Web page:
Under the Affordable Care Act (a.k.a. the health reform law, or ACA), nearly 6 million people in the United States have gained health insurance coverage under the expansion of Medicaid, The Washington Post reports. However, about 1.7 million Americans are still on a long waiting list to get signed up for Medicaid.

Technical difficulties, such as computer crashes, lack of staffing and website glitches, are the main causes of the delays, according to officials in 15 states. The process has been further complicated because many HealthCare.gov applications are now being found ineligible on certain state exchanges.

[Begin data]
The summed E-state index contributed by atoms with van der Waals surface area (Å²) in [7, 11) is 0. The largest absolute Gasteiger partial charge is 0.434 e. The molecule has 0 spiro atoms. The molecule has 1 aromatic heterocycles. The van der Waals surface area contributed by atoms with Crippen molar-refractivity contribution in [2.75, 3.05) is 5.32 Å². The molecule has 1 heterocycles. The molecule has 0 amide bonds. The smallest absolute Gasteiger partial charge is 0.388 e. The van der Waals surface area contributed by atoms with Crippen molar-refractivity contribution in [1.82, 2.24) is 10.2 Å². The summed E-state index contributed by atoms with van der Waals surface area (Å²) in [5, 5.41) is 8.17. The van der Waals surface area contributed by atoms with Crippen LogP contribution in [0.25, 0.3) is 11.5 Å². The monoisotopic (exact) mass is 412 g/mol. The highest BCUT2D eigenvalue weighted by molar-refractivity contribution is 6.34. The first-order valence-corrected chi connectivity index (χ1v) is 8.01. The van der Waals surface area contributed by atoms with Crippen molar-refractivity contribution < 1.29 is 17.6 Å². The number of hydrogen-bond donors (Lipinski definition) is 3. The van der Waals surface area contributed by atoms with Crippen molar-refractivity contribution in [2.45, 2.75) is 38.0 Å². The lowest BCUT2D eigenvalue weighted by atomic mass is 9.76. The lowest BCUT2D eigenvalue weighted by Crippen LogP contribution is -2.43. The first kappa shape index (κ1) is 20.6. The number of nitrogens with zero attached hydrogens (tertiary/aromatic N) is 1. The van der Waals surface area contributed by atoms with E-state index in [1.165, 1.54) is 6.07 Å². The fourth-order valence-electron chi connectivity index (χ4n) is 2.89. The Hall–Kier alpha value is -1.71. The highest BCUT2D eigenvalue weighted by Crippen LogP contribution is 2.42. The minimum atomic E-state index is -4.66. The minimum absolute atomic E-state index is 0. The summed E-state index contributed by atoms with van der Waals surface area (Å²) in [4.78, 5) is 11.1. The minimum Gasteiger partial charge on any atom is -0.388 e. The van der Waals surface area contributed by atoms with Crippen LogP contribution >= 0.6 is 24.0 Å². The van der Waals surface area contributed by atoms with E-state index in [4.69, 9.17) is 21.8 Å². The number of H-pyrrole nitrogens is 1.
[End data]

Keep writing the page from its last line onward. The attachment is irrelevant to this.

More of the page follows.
The issues vary widely from state to state, regardless of whether the state chose to expand Medicaid. Among those that did, California has nearly 900,000 pending Medicaid applications and Illinois still has to process 283,000 cases, but New York has no backlog. North Carolina, which didn't expand Medicaid, has about 170,000 pending applications.

Federal law typically requires states to process all Medicaid applications within 45 days, and coverage under the program can be extended back three months before it's approved. However, many providers refuse to see patients without insurance or demand that patients pay cash up front to be reimbursed later.

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